Can an IUD Cause Bacterial Vaginosis?
Vaginal health issues are never fun to deal with, but nothing adds insult to injury like having one arise due to taking care of your health in another way—by using nonhormonal birth control.
In recent years, many women have found having a copper intrauterine device (IUD) inserted may give them the nonhormonal birth control they desire. However, it can also bring an issue they could not have imagined.
While most devices and medications come with warning labels and lists of side effects, so far, the potential for getting bacterial vaginosis (BV) as a result of having an IUD isn't on the list. BV is an inflammatory condition that results from an overgrowth of "bad" bacteria in the vagina, causing a change in odor, intense itching and burning with urination.
After a decade-long relationship, Ena Dahl, a writer and performer from Berlin, wanted an easy form of birth control. After having the copper IUD inserted, she noticed a change in her scent down under; an OB-GYN confirmed she had vaginosis.
"I went on a few rounds of antibiotic suppositories, which all helped, but only temporarily," she explained.
After consulting with an OB-GYN, a friend of hers said it was the device's insertion itself that may have caused the issue.
The BV was recurring, rearing its ugly head every few weeks. She did all the right things, from wearing breathable underwear to avoiding scented soaps and synthetic lube, and using a menstrual cup to avoid chemicals from tampons. She adjusted her already low-sugar diet and stocked up on probiotics and any other recommended food and supplement she could find.
After talking with a number of other women, she found she wasn't the only one dealing with chronic BV after IUD insertion. In fact, after consulting with an OB-GYN, a friend of hers said it was the device's insertion itself that may have caused the issue.
A study published in November 2018 in Annals of Clinical Microbiology and Antimicrobials examined the long-term use of intrauterine devices and biofilm formation on the surface. Researchers performed culture- and PCR-based detections of bacteria/fungi from the biofilm on IUDs removed from 100 women.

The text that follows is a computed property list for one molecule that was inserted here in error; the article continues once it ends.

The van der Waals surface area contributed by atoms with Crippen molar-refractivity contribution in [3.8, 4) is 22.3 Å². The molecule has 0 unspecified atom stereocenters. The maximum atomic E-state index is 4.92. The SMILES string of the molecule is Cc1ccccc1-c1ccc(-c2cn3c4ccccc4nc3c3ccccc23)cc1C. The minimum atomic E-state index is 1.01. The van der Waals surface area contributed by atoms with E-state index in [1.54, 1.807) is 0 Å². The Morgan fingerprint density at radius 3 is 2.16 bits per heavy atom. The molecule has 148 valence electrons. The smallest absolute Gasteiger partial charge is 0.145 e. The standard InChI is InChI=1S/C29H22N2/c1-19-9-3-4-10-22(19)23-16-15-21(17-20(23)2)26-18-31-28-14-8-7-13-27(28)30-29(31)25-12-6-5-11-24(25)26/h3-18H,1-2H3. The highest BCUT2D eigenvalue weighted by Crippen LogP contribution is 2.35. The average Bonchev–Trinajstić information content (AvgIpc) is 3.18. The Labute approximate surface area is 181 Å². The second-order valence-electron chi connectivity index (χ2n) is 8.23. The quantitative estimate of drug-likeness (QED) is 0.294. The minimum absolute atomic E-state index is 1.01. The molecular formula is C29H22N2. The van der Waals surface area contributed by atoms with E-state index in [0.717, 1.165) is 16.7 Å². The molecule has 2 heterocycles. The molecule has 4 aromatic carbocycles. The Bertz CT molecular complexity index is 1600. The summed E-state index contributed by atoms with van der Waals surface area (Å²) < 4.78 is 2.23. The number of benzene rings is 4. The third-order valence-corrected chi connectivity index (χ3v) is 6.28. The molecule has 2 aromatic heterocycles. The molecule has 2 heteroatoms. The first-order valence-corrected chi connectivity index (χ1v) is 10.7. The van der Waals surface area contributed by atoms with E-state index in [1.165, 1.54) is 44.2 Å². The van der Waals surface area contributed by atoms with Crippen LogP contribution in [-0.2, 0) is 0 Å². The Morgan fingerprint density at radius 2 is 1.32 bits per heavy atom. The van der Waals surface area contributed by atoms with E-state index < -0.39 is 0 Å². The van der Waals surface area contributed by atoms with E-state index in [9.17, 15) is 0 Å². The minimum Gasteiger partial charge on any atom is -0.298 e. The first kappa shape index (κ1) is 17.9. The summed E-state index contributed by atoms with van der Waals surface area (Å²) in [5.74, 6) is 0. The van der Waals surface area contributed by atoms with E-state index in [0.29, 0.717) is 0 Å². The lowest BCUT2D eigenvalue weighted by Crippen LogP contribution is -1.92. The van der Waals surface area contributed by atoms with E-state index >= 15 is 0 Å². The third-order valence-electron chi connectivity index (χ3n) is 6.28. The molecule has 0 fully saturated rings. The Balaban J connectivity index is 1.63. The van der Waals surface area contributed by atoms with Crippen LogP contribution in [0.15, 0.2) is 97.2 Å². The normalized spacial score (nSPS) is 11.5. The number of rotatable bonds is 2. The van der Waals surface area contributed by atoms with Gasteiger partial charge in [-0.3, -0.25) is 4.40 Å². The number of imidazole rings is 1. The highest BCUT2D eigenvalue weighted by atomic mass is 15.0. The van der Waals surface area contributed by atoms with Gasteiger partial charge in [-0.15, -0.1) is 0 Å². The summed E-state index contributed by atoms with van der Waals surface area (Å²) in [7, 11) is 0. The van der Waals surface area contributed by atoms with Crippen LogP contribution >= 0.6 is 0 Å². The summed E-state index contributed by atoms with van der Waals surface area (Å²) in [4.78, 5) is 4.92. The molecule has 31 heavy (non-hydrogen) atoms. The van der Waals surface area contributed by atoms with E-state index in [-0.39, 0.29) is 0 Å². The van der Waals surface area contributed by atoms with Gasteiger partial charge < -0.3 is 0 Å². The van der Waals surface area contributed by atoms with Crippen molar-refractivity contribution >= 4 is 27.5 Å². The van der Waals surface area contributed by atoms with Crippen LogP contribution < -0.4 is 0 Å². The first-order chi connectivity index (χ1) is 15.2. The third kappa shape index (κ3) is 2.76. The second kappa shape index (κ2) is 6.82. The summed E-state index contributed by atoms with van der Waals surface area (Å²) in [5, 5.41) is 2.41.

PCR, or polymerase chain reaction, is a test to detect genetic material from a specific organism. The researchers found 76 percent of the IUDs were PCR positive for at least one of the four BV "signaling" bacteria, and the percentage of positive results increased the longer the IUDs were in place.
Why BV is a problem
BV is an inflammatory condition resulting from the overgrowth of "bad" bacteria in the vagina. Beyond unpleasant symptoms such as fishy-smelling odor, burning during urination and intense vaginal itching, this microbial imbalance can lead to an array of more serious issues.
BV is linked to premature deliveries in pregnant women, higher susceptibility to sexually transmitted infections such as HIV, herpes simplex virus, chlamydia and gonorrhea, higher risk of infection after gynecological surgeries, and pelvic inflammatory disease (PID), which can lead to infertility in serious cases. So while the odor is more than enough to make a patient unhappy, BV is not just about discomfort. It can be dangerous and life-altering, especially if it goes untreated.
For IUD users, that complicates things. The copper IUD often causes irregular, heavy periods, thought to disrupt the vagina's microbial imbalance. On top of that, there's some indication that bacteria such as E. coli can feed off copper, which may encourage overgrowth.
So beyond removal of the IUD, the only treatment options are to take antibiotics continually or address the pH imbalance in other ways, such as through diet, supplementation and lifestyle changes, which may not be enough.
So while the odor is more than enough to make a patient unhappy, BV is not just about discomfort. It can be dangerous and life-altering, especially if it goes untreated.
The relationship between copper IUD and bacterial vaginosis
Copper IUDs aren't all bad news. They are a good option for people who don't want to use hormonal birth control, work as emergency birth control because they begin working immediately, and can prevent pregnancy for up to 10 years. Once removed, barring any other medical issues, pregnancy can be achieved almost immediately, unlike with hormonal birth control.
Right now, research pertaining to copper IUDs and bacterial vaginosis is slim.
Janice, an OB-GYN nurse with 20 years of experience, works closely with women in the Novant Health System in North Carolina when they're making birth control decisions. She and her office staff only recently began hearing complaints from patients about bacterial vaginosis in conjunction with IUDs.
"Nonhormonal birth control is an option that's become more popular in recent years due to ease of use," Janice said. "However, I think it's important women know any and all potential side effects with any procedure or device they're choosing. While bacterial vaginosis is typically benign, it can cause serious issues if left untreated. I highly recommend anyone who is having vaginal health issues of any sort talk to their doctor immediately and begin a course of treatment that's best for them and their situation."
Medical concerns stemming from symptoms should be treated as soon as you become aware there's an issue. A birth control method doesn't have to be linked to bothersome side effects. There are potential side effects to any device or medication, so chat with your medical provider and make sure your vaginal health is in tip-top shape.